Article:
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Two Centuries of Shipbuilding by the Scotts at Greenock
Efficiency, Design, Administration

HAVING reviewed the history of the firm, and dealt briefly with the results obtained by some of the modern steamers constructed by them, we propose now C to describe the Works in order to indicate the measures adopted to secure efficiency in design and construction of all types of ships and machinery. Organisation and administration are as important factors towards this end as the mechanical methods and appliances adopted, and it may be well, therefore, to deal first with these.

The firm have been responsible for the design of almost every merchant ship constructed by them. Success has been rendered more certain by the possession of carefully- collated records, the product of an organised system of working up all data, of tackling new problems, of making calculations regarding any scientific question, and of studying contemporaneous work as described in the technical press and in papers read at technical institutions. This continuous investigation produces a wealth of suggestion, which enables the chiefs of the respective departments to determine how far practice may be improved; and thus there is steady progress not only in design but in constructional methods. A well-selected technical library, from which the staff can borrow books, also contributes to the same end.

Admiralty and merchant work is initiated in separate drawing-offices. The "Printed Instructions to Draughtsmen" throws light on the general principles which influence design, and one or two quotations may be made:-" Every machine or structure is designed with a certain object in view; therefore, in designing, keep that object always to the front. Go straight to the point, and let the object be attained in as simple a manner as possible. Avoid all curves and indirect lines, except those conceived to give uniform strength or stiffness, or required for some definite purpose. There should be a reason for the contour and shape of every detail. It should be remembered that designs made in this way, requiring least material for the work to be done, usually look best. Besides keeping the object clearly to the front, it is necessary in designing to remember that certain facilities must be attended to for moulding, machining, and erecting. It is also necessary to keep in view the circumstances in which the structure or machine is to be used. Every little detail should be definitely attended to on the drawings, and not left to the judgment of the men in the shops; remember that it is usually the unexpected which happens, and that even the want of a split pin may cause a breakdown. In making drawings or sketches for ordering material or for the shops, assume that those who have to interpret the instructions have no knowledge of, or information concerning, the work in question, except what is contained in the drawing or order you are making out. This will ensure that all information issuing from the drawing-office is complete, and that no work is done in the shops without drawing-office instructions."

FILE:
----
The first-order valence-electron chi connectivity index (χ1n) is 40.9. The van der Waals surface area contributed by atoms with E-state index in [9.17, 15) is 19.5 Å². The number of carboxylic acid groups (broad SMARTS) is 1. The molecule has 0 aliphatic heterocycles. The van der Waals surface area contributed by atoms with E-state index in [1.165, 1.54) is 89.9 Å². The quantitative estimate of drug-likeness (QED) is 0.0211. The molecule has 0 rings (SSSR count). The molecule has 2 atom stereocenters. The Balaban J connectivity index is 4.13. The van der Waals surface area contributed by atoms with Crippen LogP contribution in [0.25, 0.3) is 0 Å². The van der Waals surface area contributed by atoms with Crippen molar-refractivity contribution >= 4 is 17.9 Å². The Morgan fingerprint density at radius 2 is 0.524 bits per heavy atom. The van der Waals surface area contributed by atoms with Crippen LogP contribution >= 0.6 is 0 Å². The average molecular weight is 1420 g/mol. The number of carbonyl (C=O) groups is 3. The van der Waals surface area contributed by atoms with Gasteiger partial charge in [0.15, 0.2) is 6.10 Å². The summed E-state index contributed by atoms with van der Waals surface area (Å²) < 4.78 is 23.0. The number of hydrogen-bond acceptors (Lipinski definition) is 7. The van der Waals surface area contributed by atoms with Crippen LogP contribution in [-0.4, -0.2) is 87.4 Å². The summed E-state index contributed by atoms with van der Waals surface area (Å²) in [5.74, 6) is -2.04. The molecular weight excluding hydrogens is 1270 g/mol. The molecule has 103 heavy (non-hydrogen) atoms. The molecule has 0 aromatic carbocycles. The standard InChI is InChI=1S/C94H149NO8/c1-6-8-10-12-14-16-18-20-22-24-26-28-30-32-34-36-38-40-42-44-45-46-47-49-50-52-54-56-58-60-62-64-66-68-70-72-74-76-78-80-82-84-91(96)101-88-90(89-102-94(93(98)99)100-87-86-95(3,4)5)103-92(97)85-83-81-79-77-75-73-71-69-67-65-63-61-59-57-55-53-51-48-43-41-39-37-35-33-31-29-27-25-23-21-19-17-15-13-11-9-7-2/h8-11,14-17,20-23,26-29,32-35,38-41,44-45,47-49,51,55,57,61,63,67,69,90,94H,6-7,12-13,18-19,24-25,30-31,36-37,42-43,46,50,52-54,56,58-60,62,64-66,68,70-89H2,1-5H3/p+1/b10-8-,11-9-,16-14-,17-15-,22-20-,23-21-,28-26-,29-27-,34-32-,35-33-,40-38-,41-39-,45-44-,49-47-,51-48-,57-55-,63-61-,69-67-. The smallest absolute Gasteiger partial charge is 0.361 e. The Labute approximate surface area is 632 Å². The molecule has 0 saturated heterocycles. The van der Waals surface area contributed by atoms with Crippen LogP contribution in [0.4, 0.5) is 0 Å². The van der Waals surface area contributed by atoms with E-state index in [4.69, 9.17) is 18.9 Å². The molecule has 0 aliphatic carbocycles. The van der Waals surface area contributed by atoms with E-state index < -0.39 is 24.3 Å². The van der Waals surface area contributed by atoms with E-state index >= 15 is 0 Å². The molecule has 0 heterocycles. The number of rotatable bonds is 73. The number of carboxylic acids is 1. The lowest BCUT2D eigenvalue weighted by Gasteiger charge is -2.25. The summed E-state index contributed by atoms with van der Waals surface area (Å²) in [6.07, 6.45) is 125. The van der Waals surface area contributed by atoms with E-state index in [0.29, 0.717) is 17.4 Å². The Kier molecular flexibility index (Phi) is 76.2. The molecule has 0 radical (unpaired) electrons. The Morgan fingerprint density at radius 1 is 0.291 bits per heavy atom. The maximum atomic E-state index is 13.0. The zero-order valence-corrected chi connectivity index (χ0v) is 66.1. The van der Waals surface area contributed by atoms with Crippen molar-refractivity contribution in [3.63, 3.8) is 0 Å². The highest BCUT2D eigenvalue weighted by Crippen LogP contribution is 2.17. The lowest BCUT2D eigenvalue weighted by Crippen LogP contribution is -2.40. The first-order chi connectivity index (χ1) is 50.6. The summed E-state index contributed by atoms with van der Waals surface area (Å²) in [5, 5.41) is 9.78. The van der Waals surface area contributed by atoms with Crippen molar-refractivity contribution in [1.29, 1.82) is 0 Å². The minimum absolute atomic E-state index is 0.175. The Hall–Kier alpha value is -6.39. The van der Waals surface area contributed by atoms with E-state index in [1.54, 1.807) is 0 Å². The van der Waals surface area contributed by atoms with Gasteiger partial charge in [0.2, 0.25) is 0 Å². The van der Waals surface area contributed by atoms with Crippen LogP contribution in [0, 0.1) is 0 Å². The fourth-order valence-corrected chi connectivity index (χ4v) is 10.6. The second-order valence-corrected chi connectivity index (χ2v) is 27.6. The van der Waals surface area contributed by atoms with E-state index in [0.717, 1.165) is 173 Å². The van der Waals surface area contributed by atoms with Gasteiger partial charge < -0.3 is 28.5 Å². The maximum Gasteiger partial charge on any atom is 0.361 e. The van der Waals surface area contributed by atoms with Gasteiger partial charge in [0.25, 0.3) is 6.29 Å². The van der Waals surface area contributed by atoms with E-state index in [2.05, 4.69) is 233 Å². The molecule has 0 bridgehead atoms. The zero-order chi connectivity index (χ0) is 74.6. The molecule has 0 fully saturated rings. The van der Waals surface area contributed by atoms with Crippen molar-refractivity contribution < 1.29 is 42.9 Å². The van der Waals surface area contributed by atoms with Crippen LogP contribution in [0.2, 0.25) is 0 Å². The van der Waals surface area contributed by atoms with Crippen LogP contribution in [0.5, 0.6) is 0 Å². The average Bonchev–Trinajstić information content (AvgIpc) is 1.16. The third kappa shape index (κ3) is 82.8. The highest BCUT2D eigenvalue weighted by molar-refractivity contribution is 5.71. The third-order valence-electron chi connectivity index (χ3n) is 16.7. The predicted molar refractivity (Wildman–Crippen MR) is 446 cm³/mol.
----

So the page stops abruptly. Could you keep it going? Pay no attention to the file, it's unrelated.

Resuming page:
The draughtsman, in designing work, must so arrange details as to fully utilise, as far as is compatible with progress, the special machine tools available, the system of gauges, templates, and jigs extensively applied in the shops, and existing patterns. Bonuses are paid for improvements in design whereby economy may be effected in machine operations, etc.

There is a large estimating department, where records of costs, rates, wages, etc., are of the most complete description. The card system adopted is admirably suited for enabling references to be made at any time as to the cost of units in any contract. Here also it is possible, by the simple process of comparison, to effectually check the economy of design and manufacture, without which a high premium is placed against efficiency.

The staff in these departments is largely recruited from the shops, and thus there is an incentive to the willing apprentice to excel. The great majority of the vacancies in the technical staff are filled by apprentices who have spent three and a-half years in the shops, and who are chosen as a result of examination and of a satisfactory record in the shops. Financial facilities are afforded to boys and to progressive workmen to attend special classes, not only in Greenock but in Glasgow. Competitions are instituted at intervals to encourage expertness in some branch of work—for instance, in the use of the slide-rule, etc. Thus in many ways the growth of an active esprit de corps is encouraged, apart altogether from the influence which the historical and present-day success of the firm engenders.

The same broad policy is pursued in the shops. Payment by merit to the tradesman is adopted as far as possible. In the engine works the bonus system—first adopted in 1902—is extensively applied. The arrangement is satisfactory from the point of view of tradesman employer, and client.